Some Of Diablo IV’s Special Armour Sets Will Cost You $US25

Some Of Diablo IV’s Special Armour Sets Will Cost You $US25

Diablo IV’s microtransactions won’t affect gameplay but they will cost you a ton. Our first look at the dungeon-crawler’s cosmetic shop shows special mounts priced at as much as $US15, while armour for classes like the Necromancer will run as high as $US25.

Some of these prices previously leaked on Reddit, and now that Diablo IV is live in its early access period for those with the Deluxe Edition, we’re able to verify that prices for the current items in the microtransaction shop do range from not that surprising to ridiculously high. At the low end are things like the Death’s Burden Mount Armour, which is 800 platinum, the game’s premium currency. The cheapest armour sets are around 1,200 platinum, while at the high end are things like the Wraith Lord set, which requires 2,800 platinum.

Like a lot of live-service games, the conversion from real-world dollars to platinum isn’t exactly one-to-one. So an 800 platinum mount armour set will require you to buy 1,000 platinum for $US10. Perhaps sensing this might annoy some players, $US25 will get you 300 “free” bonus platinum, giving you exactly 2,800, or the amount required for the Wraith Lord set.

Screenshot: Blizzard / Kotaku
Screenshot: Blizzard / Kotaku

Combined, the pricier mounts and armour sets will set you back over 50 per cent of the price of the game, which is $US70 ($97). To purchase everything currently listed in the shop at launch, you’d need just over 40,000 platinum, or about $US350. When games usually charge an arm and a leg for a handful of shiny cosmetics, it’s because they’re free-to-play like Overwatch 2. Diablo IV doesn’t have that excuse.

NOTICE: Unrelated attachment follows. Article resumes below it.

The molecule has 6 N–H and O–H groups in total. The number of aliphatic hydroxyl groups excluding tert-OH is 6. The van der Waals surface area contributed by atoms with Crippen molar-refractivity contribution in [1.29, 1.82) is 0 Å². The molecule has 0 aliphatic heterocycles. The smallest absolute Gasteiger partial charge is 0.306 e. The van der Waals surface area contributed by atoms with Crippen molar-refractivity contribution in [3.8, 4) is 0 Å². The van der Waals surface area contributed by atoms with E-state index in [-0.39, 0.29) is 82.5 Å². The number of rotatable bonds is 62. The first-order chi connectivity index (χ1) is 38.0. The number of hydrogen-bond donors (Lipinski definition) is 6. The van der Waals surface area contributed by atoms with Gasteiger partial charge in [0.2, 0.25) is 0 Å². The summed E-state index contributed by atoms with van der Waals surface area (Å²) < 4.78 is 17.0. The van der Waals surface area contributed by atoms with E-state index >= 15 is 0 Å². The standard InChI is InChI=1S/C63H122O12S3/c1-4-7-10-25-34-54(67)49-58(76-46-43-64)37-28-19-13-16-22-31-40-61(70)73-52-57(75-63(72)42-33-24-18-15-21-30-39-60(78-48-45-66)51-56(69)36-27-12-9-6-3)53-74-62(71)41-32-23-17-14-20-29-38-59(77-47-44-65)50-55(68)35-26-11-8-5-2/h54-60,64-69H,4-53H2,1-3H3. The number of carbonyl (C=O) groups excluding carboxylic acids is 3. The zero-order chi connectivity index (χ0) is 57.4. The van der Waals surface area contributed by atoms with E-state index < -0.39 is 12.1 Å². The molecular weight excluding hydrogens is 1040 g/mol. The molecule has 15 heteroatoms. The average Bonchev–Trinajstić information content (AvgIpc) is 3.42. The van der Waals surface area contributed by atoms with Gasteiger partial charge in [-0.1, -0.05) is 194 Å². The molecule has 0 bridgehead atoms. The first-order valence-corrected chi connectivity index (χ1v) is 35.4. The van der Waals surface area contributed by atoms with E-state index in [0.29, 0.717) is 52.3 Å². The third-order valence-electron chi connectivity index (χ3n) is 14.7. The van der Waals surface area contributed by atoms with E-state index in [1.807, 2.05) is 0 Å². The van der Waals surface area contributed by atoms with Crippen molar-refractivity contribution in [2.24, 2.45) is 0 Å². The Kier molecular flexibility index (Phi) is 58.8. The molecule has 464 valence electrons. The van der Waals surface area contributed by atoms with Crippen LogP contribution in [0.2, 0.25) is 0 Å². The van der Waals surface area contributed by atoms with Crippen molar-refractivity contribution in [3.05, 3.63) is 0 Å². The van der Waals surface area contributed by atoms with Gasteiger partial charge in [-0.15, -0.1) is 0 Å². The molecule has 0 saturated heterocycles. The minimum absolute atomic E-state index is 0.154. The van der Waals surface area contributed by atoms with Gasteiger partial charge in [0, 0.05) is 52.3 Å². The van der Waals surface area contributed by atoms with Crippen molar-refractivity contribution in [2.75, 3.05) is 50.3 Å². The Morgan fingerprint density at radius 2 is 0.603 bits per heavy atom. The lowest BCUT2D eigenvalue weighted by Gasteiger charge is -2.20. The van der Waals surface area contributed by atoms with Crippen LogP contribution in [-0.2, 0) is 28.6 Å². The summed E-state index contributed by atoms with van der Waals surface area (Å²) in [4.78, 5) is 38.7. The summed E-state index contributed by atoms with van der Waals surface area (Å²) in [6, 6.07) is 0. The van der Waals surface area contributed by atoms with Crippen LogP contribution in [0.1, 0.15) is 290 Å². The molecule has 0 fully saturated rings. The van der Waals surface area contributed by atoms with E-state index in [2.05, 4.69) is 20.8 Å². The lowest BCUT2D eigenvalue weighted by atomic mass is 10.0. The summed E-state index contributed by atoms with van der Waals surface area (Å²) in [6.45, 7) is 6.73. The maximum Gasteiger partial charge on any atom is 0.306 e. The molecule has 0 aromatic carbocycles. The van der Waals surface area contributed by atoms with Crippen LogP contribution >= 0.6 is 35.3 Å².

And even in Blizzard’s hero shooter, new outfit bundles are closer to $US20 a pop. In Fortnite you can get away only spending $US10-15 per additional costume, which itself seemed high back when the battle royale first blew up. Destiny 2, perhaps the closest comparison because it charges full price for new expansions, maxes out around $US20-25. That doesn’t make Diablo IV a massive outlier, but it’s certainly pushing the boundary of inflation in the cosmetics market.

Microtransactions were once a very controversial feature. Now they’re as common in online multiplayer games as a kid dumping something inappropriate into the live chat. Still, it can kind of suck to see cool things in the game locked behind pricing structures seemingly aimed at fleecing whales.

Games are expensive to make, and the budget demands are only getting more ridiculous. It might be easier to stomach certain games’ monetisation models if it felt like all of that money was going straight into the pockets of the rank-and-file devs who made them. With companies like Activision Blizzard and Electronic Arts touting record revenues from microtransactions and paying out massive stock bonuses to their executives while also laying off staff or denying them raises, it’s hard to feel like that’s the case.

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